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Sunday, April 25, 2010

SOUND INVESTING: Hire A Financial Advisor: A Sound Investment Decision

Sound Investing with Jason Lampa, MBA

Though not a philosophy shared by many of my peers in the financial services industry, it is possible to beat the market (S&P 500) on an annual basis. Money managers do so in their personal accounts more times than not. This is kept secret because if it were made public, it would make continuously beating the market more challenging. I have always been one to ruffle some feathers and this time is no different.

It is time that individual investors take control of their finances and empower themselves through education. Contrary to what the media may publicize, 99.99% of the financial advisors that I work with on a daily basis are honest professionals who treat their clients money as if it is their own account or the account of a family member. The first thing that all serious investors should do is hire a financial advisor. It isn't because it guarantees fantastic portfolio performance. The purpose of hiring an advisor is to make sure your money stays invested in the investment vehicles that can make you money. A good financial advisor is there to manage your behavior more than your money. The Dalbar study is probably the most convincing evidence of why investors should hire a financial advisor. For a period of 20 years ending in 2008, the average investor account made 1.87% per year, while the S&P 500 did 8.35%.

That is a tremendous difference. This is why discount brokerage firms make commercials telling the general public to fire their advisor and do-it-yourself. These firms push the use of index investing and that most investment managers under perform the market. It is a dangerous message. For investors who have a competent, experienced advisor, most likely they are not part of the group that had accounts generating 1.87% per year. Investors get into trouble when they begin to actively trade on their own, selling low and buying high. Please hire a financial advisor before investing.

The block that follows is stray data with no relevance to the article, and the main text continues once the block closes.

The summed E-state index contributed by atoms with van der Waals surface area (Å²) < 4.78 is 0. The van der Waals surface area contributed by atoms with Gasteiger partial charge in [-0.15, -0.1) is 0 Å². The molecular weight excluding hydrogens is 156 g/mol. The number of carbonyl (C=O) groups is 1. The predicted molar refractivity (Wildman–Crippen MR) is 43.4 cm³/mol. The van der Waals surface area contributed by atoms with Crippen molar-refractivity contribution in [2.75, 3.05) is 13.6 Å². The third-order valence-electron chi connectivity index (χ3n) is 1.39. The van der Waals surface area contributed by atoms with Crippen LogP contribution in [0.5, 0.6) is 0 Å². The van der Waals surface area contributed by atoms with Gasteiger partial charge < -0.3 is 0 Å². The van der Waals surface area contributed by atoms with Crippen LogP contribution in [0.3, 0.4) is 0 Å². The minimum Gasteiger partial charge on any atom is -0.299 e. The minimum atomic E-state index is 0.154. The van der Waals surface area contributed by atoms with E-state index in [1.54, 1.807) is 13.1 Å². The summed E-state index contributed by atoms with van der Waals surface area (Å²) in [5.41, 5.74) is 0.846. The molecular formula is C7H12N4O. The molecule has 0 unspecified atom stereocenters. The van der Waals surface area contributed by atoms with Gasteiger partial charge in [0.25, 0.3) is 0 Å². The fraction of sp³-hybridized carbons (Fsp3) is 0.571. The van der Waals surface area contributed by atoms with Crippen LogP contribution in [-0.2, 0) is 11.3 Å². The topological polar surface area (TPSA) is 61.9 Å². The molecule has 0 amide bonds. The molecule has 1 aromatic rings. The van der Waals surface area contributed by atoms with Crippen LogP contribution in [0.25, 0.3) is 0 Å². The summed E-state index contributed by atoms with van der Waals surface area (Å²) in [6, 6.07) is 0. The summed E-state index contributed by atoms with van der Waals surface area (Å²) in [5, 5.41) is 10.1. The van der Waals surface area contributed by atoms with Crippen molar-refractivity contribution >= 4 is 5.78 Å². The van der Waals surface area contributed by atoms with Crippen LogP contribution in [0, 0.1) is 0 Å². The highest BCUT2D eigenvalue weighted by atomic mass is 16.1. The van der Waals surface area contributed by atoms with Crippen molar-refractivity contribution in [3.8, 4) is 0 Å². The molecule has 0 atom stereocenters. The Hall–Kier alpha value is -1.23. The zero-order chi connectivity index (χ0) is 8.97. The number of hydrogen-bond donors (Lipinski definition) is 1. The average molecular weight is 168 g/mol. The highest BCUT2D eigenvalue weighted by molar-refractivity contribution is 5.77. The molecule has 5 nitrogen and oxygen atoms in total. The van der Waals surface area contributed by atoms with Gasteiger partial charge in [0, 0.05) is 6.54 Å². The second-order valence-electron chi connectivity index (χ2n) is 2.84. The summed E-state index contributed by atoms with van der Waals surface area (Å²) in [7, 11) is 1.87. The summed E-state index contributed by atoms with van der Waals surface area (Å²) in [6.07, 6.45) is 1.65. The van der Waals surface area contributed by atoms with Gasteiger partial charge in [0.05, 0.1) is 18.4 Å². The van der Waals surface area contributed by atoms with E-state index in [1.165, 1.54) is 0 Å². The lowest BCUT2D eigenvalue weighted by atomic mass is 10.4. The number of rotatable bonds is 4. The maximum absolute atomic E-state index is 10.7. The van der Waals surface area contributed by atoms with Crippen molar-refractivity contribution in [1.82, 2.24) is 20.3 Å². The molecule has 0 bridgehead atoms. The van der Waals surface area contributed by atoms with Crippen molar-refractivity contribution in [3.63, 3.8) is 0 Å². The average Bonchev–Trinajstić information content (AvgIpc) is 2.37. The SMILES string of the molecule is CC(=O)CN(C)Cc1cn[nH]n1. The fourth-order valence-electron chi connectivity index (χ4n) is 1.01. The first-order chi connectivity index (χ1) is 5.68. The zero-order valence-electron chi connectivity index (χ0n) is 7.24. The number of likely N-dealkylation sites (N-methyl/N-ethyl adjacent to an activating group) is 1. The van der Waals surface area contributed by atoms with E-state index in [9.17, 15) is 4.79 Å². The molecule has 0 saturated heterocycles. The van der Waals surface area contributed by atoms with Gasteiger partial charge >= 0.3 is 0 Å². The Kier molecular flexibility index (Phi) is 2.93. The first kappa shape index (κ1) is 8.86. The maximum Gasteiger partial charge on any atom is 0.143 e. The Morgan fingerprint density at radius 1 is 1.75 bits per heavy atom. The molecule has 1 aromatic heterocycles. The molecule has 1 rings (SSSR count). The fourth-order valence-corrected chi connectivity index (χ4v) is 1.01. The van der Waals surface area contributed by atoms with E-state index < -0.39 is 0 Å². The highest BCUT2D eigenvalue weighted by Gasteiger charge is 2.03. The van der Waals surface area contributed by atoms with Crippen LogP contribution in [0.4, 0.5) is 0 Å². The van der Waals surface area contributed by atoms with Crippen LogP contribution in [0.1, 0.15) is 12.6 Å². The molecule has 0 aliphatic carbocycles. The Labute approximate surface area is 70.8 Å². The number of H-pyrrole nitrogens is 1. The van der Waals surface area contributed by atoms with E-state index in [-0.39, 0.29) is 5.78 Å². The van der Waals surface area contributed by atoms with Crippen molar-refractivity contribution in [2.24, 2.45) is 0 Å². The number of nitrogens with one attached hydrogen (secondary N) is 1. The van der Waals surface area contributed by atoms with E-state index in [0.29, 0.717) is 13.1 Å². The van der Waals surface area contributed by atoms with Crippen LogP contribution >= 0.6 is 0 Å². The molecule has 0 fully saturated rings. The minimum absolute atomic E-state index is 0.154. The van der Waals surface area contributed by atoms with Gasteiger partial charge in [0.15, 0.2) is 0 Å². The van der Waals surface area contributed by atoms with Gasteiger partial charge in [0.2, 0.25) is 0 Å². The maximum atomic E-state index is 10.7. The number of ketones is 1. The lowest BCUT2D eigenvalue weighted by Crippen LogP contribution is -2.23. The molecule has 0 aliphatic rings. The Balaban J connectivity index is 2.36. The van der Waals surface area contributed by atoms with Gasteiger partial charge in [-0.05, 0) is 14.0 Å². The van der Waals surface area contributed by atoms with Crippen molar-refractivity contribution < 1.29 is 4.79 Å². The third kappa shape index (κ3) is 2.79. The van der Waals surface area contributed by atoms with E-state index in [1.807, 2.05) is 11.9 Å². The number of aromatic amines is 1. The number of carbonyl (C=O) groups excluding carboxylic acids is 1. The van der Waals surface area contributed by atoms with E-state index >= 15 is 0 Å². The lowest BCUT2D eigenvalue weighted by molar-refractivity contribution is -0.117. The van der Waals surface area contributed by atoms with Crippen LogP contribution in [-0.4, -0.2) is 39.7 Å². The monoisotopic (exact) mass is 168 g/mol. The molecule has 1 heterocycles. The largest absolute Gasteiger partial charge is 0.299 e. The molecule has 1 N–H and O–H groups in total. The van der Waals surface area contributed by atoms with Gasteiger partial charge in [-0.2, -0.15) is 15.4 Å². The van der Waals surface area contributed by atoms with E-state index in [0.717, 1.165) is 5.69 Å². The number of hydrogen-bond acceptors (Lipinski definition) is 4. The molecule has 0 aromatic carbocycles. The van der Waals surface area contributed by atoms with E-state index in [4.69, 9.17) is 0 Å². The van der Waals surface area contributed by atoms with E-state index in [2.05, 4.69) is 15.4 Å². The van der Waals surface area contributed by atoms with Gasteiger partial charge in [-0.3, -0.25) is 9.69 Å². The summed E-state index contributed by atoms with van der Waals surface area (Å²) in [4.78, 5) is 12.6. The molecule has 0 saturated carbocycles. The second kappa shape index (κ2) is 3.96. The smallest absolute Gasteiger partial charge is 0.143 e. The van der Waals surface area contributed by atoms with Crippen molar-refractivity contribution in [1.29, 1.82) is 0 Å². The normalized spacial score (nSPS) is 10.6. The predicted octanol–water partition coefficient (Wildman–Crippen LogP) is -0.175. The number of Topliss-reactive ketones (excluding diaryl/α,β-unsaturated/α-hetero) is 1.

Your relationship with a financial advisor must be a two-way street. Your input should be appreciated and the advisor should incorporate your ideas into your overall portfolio. Beware of those professionals who tell you to trust them and they will take care of everything. These people do not have your best interest in mind. The quality advisor will take the time to listen to your investment goals and that which you want to accomplish in your lifetime. They actively involve you in the selection of individual stocks and alternative investment ideas. Overtime, this benefits good advisors. A knowledgeable consumer will realize the value that advisor brings to the table and remain with that advisor through the course of many decades. A good financial advisor is worth their weight in gold.

The prevailing opinion in the marketplace is that investment professionals charge too much for their services. For some reason that I still do not understand, the general public feels that investment professionals should work for free or do not deserve to charge fees on the money they manage. Let me provide the following example to make a case for advisors and their fee.

Acme Investment Management charges 2.50% on annual basis to manage investors money. Included in this fee is access to world-class investment managers, a monthly newsletter provided by Acme and monthly financial education seminars hosted by Acme. The wealth mangers at Acme invest their clients money in publicly traded companies as well as exchange traded funds that provide access to alternative investment instruments that exhibit low to negative correlation with the overall stock market. In 2008, the average client of Acme Investment Management lost between 3-12% based on the model portfolio they invested in.

As we have seen the average investor return is under that of the market but for this example will say that those investors performed as well as the market did in 2008. The S&P 500 went down more than 35 percent in 2008. Using our hypothetical example, we note the Acme Investment Management's clients that experienced the worst performance lost -12% in 2008. Taking into consideration their 2.5% annual fee and the 23% Acme outperformed the market, investors received 9.2 years of free advice and portfolio allocation. If we take 23 and divide it by 2.5, we come up with 9.2. Based on most on the average investor performing worse than the market, our example is conservative.

When you meet with advisor, I recommend that investors tell them they want to be invested in five or more asset classes. Let them know that you believe in both traditional and alternative investments and you want no more than 150-200 companies in your entire portfolio. Overdiversification is one of the biggest culprits for investors receiving poor returns.

In summary, before investing, meet and hire a financial advisor. Make sure you play an active role in deciding what investments go into your portfolio and make sure that you invest in securities within multiple sectors which perform differently based on the economic cycle. Empowering yourself by becoming an educated financial consumer will help you find an advisor that fits your needs.

For more information, please visit Jason's TNNW Bio.


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